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Inflation remains high, rent prices continue to climb in New York and across nation

Rent prices keep climbing.

Rent.com recently released its report on April 2022 rent trends, which showed that national average rent prices for one and two-bedroom apartments are up by 27% and 26%, respectively, compared to this time last year.

Rent prices in New York are up by over 21% for one-bedrooms and nearly 17% for two-bedrooms, according to the report.


Will rent prices keep increasing in New York?

We asked Rent.com Data Journalist Jon Leckie if he anticipated rent continuing to rise through the rest of 2022.

He said he thinks rents will continue to rise until at least August, adding, “Rents will be more expensive. But the comparisons year-over-year will be to rents that were already elevated instead of rents that were depressed due to the pandemic.”

In Buffalo, the average rent price in April was $1,887 for a one-bedroom apartment and $2,008 for a two-bedroom.

The average rent price for a one-bedroom in Rochester was $1,404- slightly down from April 2021- while the average price for a two-bedroom in the city rose to $1,842, a 23% increase compared to last April.


Rent trends upwards across U.S., some cities hit harder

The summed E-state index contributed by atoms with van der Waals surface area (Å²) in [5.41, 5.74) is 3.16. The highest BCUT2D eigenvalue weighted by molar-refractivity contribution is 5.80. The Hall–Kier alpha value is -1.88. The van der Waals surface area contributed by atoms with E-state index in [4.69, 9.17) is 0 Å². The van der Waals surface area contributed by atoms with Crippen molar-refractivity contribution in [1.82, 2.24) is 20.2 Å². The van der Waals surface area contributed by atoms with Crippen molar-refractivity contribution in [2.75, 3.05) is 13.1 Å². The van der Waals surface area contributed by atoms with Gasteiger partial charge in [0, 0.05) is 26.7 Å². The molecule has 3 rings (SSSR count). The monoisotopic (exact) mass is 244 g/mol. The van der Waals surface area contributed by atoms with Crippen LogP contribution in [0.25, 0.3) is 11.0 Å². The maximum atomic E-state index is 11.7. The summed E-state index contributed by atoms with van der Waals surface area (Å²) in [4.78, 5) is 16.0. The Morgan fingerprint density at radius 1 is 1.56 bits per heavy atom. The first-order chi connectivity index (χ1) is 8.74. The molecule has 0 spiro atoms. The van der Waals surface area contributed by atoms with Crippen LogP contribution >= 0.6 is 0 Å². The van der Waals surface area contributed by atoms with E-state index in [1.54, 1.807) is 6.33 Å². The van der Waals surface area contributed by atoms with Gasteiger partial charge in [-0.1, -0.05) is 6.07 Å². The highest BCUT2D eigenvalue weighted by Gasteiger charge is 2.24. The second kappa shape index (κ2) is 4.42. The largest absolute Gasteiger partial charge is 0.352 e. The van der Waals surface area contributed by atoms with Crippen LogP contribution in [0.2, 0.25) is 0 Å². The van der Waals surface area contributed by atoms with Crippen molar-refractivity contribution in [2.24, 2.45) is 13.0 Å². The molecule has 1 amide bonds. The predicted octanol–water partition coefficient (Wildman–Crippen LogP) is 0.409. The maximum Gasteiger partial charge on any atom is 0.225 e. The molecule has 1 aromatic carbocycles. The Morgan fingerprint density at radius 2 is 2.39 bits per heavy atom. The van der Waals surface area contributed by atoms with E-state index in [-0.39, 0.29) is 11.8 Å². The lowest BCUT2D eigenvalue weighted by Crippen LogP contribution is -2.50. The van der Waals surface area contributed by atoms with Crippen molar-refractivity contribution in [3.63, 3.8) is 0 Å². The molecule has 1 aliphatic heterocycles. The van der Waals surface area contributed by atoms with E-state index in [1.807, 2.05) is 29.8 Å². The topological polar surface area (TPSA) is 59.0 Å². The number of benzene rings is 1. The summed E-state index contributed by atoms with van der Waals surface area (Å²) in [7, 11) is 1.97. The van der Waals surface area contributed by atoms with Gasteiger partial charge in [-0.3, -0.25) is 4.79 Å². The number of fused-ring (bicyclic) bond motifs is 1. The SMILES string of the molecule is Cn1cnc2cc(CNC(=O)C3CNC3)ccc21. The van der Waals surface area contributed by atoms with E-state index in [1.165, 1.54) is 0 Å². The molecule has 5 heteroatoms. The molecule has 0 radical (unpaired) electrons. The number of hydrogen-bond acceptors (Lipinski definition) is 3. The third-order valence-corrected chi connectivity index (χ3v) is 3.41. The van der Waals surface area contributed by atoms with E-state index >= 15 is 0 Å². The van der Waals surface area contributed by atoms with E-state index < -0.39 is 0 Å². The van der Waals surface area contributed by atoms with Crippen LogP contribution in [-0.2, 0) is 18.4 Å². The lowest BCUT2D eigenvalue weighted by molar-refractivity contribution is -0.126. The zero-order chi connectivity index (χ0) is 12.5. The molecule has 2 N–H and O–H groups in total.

The consumer price index rose 8.3% in April. Economists predicted the same increase for the following month. In reality, the CPI accelerated 8.6% in May, the fastest rate since 1981.

Leckie says rent is a key factor in inflation.

“It’s not that inflation is impacting rents, but that rents are impacting inflation,” he said.

“The areas of the country that have seen the highest rent increases, in general, are also dealing with worse inflation rates. Generally, more inbound migration means higher housing costs which will lead to higher inflation.”

According to a recent analysis by Redfin, places like Tampa and Phoenix are feeling the impact of new residents flooding the area with “double-digit increases in prices overall.”

Renters, landlords struggle after New York’s eviction moratorium ends


Eviction assistance dries up, renters in flux

Eviction, explained Leckie, happens when people lose their source of income.

New York’s eviction moratorium expired in January of this year, and evictions resumed shortly thereafter.

Leckie said, “The pandemic forced the closure of large parts of the economy, which put a lot of people out of work. But employment has bounced back since then. Add to the fact that inflation is around 8%, and tells me that people have cash. That cash is helping to fuel the rise in rents.”

He added that an eviction crisis is unlikely at this point, but renters may be faced with a tough choice: Renewing their lease at an increased rate, or choosing to move elsewhere.

“But that is a much different scenario than an eviction,” said Leckie.

For more information on rent trends across the country, view Rent.com’s most recent Rent Report here.



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